How to paint a hairy black & yellow honey bee

If, like me, you work hard throughout the Summer, spare a thought for the bees out there.

Bees work REALLY hard.

They have been known to travel to destinations more than 3km away in search of food (flowers!).

That’s the equivalent of a person circumnavigating the globe ten times just to get to the shops – and then having to come back again – several times a day!

And we must take care of them because we rely on them doing this to pollinate our food crops (as well as our flowers).

A great book for a rare 'feet up' moment

A great book for a rare ‘feet up’ moment

That’s just one of the amazing facts I’ve been learning this summer in A Sting in the Tale by Dave Goulson.

It’s a charming and fascinating story of how the author worked to re-introduce an extinct species of bumble bee back to the UK from New Zealand – peppered with the most incredible facts.

The book got me seriously intrigued by the bees in my garden.

If you’re lucky enough to have an iPhone 6 I thoroughly recommend experimenting with it’s slo-mo function – it is a lot of fun to see exactly what these buzzy creatures get up to. Here’s a 10 second clip of a bee I snapped:

Inevitably I decided I just had to paint one.

And I opted for a honey bee.

There are some challenges to achieving a realistic finish in watercolour.

Crucially we need to achieve the very hairy texture of the bee – in both black and yellow – but without allowing the black and yellow colours to mix and get in a muddy mess!

So here are my tips for painting a realistic looking hairy bee:

And if you’d like to see a full step-by-step tutorial of the bee – it’s available in my online School.

Let me know about your own bee experiences – painting or otherwise, in the comments below, I’d love to hear them.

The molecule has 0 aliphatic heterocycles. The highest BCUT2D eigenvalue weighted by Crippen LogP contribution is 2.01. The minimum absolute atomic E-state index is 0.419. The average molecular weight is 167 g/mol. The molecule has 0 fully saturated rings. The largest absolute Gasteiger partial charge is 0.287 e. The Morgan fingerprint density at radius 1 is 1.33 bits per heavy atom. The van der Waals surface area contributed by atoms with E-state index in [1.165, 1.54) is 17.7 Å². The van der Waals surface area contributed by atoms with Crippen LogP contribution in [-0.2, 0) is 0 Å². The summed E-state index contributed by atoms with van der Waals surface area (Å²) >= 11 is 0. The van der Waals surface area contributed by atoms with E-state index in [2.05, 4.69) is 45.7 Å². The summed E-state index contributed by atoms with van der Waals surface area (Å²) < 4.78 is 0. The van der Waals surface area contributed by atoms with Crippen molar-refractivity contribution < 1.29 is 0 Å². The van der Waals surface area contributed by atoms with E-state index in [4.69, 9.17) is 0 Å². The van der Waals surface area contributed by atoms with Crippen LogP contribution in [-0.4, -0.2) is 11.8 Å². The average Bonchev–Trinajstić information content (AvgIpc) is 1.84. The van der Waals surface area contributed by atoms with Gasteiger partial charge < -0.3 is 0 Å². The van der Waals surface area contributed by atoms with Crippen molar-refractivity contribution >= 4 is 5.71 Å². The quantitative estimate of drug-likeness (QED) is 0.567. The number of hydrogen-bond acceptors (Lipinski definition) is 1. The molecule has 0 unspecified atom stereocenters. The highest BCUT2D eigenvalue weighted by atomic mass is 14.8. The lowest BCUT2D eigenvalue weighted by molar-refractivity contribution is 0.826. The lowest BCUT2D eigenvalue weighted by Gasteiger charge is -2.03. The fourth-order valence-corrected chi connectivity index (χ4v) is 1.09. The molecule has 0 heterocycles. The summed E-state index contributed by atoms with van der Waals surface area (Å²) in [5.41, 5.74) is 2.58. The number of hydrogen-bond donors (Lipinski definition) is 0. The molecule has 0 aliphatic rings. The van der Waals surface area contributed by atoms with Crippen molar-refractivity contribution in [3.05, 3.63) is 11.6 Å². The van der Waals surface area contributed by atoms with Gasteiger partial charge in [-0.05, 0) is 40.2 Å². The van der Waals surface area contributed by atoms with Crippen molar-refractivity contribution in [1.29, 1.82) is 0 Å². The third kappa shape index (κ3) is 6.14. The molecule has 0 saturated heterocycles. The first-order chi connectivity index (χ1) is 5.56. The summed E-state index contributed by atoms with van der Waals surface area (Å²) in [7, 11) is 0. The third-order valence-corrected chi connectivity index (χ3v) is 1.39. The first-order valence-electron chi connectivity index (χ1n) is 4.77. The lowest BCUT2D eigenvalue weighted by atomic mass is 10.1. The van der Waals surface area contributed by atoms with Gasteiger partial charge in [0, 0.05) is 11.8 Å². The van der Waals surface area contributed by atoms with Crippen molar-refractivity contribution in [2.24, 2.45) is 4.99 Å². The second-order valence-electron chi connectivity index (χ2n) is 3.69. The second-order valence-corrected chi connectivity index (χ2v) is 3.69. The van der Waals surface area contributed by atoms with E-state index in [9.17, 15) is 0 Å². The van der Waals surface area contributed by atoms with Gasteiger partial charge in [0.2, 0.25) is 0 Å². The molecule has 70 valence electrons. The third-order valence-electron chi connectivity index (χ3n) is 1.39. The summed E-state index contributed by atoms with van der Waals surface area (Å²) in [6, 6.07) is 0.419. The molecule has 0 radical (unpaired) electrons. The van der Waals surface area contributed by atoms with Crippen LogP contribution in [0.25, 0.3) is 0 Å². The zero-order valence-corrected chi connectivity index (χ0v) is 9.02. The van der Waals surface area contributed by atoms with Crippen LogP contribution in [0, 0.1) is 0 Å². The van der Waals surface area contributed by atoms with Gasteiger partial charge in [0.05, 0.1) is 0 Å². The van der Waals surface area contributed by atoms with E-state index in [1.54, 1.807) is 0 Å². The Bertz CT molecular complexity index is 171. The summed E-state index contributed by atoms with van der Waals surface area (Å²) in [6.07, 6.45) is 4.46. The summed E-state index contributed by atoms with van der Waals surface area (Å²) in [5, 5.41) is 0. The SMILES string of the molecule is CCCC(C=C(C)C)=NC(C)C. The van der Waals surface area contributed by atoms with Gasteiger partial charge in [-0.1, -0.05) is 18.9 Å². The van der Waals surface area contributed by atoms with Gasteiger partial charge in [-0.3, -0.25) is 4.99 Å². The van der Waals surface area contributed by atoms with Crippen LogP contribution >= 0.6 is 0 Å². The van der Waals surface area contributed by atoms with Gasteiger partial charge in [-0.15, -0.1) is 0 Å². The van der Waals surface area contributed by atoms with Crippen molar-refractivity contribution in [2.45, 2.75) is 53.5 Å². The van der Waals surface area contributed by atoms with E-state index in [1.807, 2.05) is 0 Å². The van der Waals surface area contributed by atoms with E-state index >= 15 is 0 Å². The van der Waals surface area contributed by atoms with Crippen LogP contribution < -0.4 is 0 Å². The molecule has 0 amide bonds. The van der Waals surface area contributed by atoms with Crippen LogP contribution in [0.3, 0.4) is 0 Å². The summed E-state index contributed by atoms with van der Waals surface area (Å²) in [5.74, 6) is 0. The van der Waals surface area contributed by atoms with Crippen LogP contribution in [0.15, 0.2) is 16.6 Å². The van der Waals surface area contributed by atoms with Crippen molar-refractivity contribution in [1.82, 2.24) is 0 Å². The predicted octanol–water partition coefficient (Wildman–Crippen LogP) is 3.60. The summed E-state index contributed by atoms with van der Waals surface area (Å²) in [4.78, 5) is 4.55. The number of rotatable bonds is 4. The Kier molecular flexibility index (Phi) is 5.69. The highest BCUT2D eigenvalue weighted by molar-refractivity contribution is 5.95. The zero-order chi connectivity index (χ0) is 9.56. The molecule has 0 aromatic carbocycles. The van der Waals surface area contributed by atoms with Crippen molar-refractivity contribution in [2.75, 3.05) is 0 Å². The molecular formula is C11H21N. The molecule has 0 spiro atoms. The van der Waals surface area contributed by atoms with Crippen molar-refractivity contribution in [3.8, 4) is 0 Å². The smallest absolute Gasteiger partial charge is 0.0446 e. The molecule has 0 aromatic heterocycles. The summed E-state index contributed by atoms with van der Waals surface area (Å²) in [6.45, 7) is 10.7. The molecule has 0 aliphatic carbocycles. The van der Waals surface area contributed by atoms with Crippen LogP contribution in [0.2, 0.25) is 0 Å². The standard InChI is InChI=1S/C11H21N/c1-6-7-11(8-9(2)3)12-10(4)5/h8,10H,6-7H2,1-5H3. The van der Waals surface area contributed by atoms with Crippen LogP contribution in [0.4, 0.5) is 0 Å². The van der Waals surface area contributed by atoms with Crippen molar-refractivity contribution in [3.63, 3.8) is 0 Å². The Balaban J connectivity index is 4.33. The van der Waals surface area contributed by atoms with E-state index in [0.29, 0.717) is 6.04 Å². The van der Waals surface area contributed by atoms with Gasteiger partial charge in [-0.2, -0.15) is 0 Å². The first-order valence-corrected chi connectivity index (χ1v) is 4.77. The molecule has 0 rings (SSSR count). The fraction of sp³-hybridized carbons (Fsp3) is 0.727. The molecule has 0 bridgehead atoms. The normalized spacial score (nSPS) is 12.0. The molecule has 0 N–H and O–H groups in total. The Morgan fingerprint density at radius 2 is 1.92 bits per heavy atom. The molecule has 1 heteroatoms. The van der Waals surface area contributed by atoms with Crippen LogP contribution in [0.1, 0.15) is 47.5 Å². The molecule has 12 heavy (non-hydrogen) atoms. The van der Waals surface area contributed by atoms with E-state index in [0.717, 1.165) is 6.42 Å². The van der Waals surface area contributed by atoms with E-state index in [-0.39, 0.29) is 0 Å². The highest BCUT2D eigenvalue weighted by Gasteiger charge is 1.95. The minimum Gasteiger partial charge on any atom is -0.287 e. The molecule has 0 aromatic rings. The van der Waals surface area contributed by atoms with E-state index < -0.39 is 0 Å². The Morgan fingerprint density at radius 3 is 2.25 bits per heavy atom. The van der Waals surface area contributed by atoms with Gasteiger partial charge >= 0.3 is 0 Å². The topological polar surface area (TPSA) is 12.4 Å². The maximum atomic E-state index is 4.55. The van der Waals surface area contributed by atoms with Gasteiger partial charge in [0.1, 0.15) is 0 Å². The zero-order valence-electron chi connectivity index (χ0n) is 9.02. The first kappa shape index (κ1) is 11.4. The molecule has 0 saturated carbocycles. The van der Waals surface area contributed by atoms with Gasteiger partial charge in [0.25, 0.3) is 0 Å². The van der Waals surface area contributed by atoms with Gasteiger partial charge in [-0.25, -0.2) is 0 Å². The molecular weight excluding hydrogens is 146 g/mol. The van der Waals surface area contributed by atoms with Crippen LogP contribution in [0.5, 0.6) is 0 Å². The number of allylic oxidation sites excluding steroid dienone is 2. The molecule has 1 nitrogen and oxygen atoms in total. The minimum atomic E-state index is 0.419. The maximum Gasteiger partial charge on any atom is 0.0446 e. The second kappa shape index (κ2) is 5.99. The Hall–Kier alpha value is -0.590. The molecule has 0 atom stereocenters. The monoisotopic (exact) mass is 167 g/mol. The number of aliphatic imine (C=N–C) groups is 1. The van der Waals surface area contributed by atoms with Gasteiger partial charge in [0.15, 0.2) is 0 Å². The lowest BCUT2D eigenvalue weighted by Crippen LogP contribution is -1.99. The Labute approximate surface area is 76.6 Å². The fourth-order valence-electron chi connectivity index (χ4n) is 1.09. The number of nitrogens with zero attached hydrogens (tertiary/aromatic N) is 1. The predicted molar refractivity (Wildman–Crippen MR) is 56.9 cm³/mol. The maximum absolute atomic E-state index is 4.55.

Happy painting,

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  1. Angela Elizabeth Versari on August 1, 2015 at 2:07 pm

    Dear Anna,
    I LOVE your work and I recommended your site to my IGCSE Art and Design students.
    Just a word to say that I don’t have time to paint that much as I teach all the time…but I loved the tips on layering in watercolour (wet over dry) I never really knew one could do that. I spend most of my time drawing and acrylic painting but LOVE watercolours so it is aways a treat to receive your e.mails. Your work is beautiful, amazing and inspirational.
    I haven’t had time to search your website but have you done a tutorial on painting a ‘white gardenia’? I know you have done one (can’t remember exactly which flower) on how to paint a white flower.
    Kind and Warm Regards from Sunny South Africa

  2. Peter Loft on August 1, 2015 at 4:40 pm

    I got stung by a bee last week…..

    £20 for a jar of honey

    ha ha ha

  3. Judy Giannettino on May 27, 2016 at 12:44 am

    Love your work. It’s nice to see how you can get all the details with watercolor!

  4. Michele Schaper on July 3, 2016 at 11:27 pm

    Oh my goodness! Your bee is amazing! I love your work!

  5. TamBeeHoney on April 30, 2017 at 9:31 pm

    Honeybees are GIRLS!!!!

  6. […] you’d like to paint a bigger, more detailed Honey Bee, check out this mini class where I share an overview of the […]

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